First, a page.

The Autumn Statement restored some much-needed market credibility but the Chancellor’s implied support for interest rate hikes spells more pain for people across the UK, affirms the CEO of one of the world’s largest independent financial advisory, asset management and fintech organisations.
The observations from deVere Group’s Nigel Green follow Chancellor Jeremy Hunt delivering his Budget to parliament in which he unveiled a raft of stealth tax hikes and spending cuts.
The deVere CEO said, “The markets have remained largely unmoved by the Chancellor’s Autumn Statement.
“Hunt has managed to make markets boring again – which is a win for the government.
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“The idea was to restore stability following Liz Truss’s disastrous mini-budget in September when the pound hit historic lows against the dollar, gilt yields jumped, and stock markets fell due to reckless economic policies.
“The lack of major volatility of the pound and the bond market, which sets the rate at which the government can borrow money, suggests the Hunt statement has worked in bringing back some much-needed market credibility.”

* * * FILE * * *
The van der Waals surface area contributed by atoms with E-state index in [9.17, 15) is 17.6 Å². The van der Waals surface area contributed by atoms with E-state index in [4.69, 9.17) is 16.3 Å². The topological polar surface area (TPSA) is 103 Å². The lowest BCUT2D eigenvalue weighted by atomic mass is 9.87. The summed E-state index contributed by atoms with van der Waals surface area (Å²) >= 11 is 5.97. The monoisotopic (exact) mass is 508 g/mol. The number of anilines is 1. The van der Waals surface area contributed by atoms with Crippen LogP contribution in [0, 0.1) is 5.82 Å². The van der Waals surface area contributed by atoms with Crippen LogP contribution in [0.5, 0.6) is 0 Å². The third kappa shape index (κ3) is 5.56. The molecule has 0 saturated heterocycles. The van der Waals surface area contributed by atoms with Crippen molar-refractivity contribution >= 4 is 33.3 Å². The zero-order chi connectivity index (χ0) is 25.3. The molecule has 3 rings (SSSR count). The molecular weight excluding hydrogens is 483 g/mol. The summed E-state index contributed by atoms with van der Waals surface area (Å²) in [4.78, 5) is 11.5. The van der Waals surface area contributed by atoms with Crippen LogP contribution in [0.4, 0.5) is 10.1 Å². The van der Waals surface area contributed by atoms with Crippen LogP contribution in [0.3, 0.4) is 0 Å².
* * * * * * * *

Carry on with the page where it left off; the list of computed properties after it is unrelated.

Whilst Rishi Sunak’s government might have soothed the markets somewhat, there are, says Nigel Green, some questions about the Chancellor’s handle on the UK’s soaring inflation crisis, as it hits a 41-year high of 11.1%
“Hunt gave his full support to the Bank of England to tackle the red-hot inflation, which implies his support for more, and probably aggressive, interest rate hikes.
“This at a time when the UK is nose-diving into a recession.
“Another hike can be expected to make the downturn in Britain’s consumer-driven economy worse and last for longer.
“It would mean higher borrowing costs for property owners on variable rate mortgages. Lenders will also increase the rates they charge on personal and business loans at a time when households and firms are facing a shocking cost of living crisis.
“The Bank of England’s anticipated hike would be harmful to the economy and pile on the pain for people across the country.”
The deVere CEO added, “Hunt began his Budget saying the inflation problem is largely fuelled by external issues, such as rocketing energy prices, rather than by domestic ones.
“Which begs the question: Why is he backing the Bank of England to continue to increase the UK’s interest rates again when they cannot tackle inflation caused by global issues?”
He concludes: “Hunt’s fiscal discipline will please the markets, but households and businesses across the UK will be braced for yet more financial pain in the months to come.”